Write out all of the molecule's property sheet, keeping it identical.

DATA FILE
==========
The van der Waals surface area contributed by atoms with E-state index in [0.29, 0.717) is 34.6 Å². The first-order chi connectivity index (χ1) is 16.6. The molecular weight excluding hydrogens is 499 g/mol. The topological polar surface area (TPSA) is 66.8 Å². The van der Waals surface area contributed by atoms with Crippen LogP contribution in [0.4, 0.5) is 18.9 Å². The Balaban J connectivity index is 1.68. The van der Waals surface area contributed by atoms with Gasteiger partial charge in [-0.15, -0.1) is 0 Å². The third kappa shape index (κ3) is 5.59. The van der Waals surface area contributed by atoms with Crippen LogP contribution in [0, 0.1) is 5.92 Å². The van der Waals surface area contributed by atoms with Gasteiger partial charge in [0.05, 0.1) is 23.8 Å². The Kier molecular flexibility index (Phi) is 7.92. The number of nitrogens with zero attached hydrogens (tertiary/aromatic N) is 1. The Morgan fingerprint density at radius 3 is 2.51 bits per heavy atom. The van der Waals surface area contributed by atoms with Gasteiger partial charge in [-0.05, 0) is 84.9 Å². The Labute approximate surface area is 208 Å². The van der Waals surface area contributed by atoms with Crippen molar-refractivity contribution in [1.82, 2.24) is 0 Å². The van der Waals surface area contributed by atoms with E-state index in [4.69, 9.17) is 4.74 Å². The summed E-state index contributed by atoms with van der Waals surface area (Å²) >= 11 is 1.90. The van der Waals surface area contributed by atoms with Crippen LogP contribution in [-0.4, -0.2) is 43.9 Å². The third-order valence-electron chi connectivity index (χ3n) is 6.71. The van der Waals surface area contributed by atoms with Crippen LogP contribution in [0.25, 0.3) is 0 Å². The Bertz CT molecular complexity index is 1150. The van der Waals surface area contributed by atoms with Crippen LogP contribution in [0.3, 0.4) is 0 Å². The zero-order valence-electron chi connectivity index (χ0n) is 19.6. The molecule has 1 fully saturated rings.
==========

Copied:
The van der Waals surface area contributed by atoms with E-state index in [0.29, 0.717) is 34.6 Å². The first-order chi connectivity index (χ1) is 16.6. The molecular weight excluding hydrogens is 499 g/mol. The topological polar surface area (TPSA) is 66.8 Å². The van der Waals surface area contributed by atoms with Crippen LogP contribution in [0.4, 0.5) is 18.9 Å². The Balaban J connectivity index is 1.68. The van der Waals surface area contributed by atoms with Gasteiger partial charge in [-0.15, -0.1) is 0 Å². The third kappa shape index (κ3) is 5.59. The van der Waals surface area contributed by atoms with Crippen LogP contribution in [0, 0.1) is 5.92 Å². The van der Waals surface area contributed by atoms with Gasteiger partial charge in [0.05, 0.1) is 23.8 Å². The Kier molecular flexibility index (Phi) is 7.92. The number of nitrogens with zero attached hydrogens (tertiary/aromatic N) is 1. The Morgan fingerprint density at radius 3 is 2.51 bits per heavy atom. The van der Waals surface area contributed by atoms with Gasteiger partial charge in [-0.05, 0) is 84.9 Å². The Labute approximate surface area is 208 Å². The van der Waals surface area contributed by atoms with Crippen molar-refractivity contribution in [1.82, 2.24) is 0 Å². The van der Waals surface area contributed by atoms with E-state index in [4.69, 9.17) is 4.74 Å². The summed E-state index contributed by atoms with van der Waals surface area (Å²) >= 11 is 1.90. The van der Waals surface area contributed by atoms with Crippen LogP contribution in [-0.4, -0.2) is 43.9 Å². The third-order valence-electron chi connectivity index (χ3n) is 6.71. The van der Waals surface area contributed by atoms with Crippen LogP contribution in [0.25, 0.3) is 0 Å². The Bertz CT molecular complexity index is 1150. The van der Waals surface area contributed by atoms with Crippen LogP contribution in [0.3, 0.4) is 0 Å². The zero-order valence-electron chi connectivity index (χ0n) is 19.6. The molecule has 1 fully saturated rings.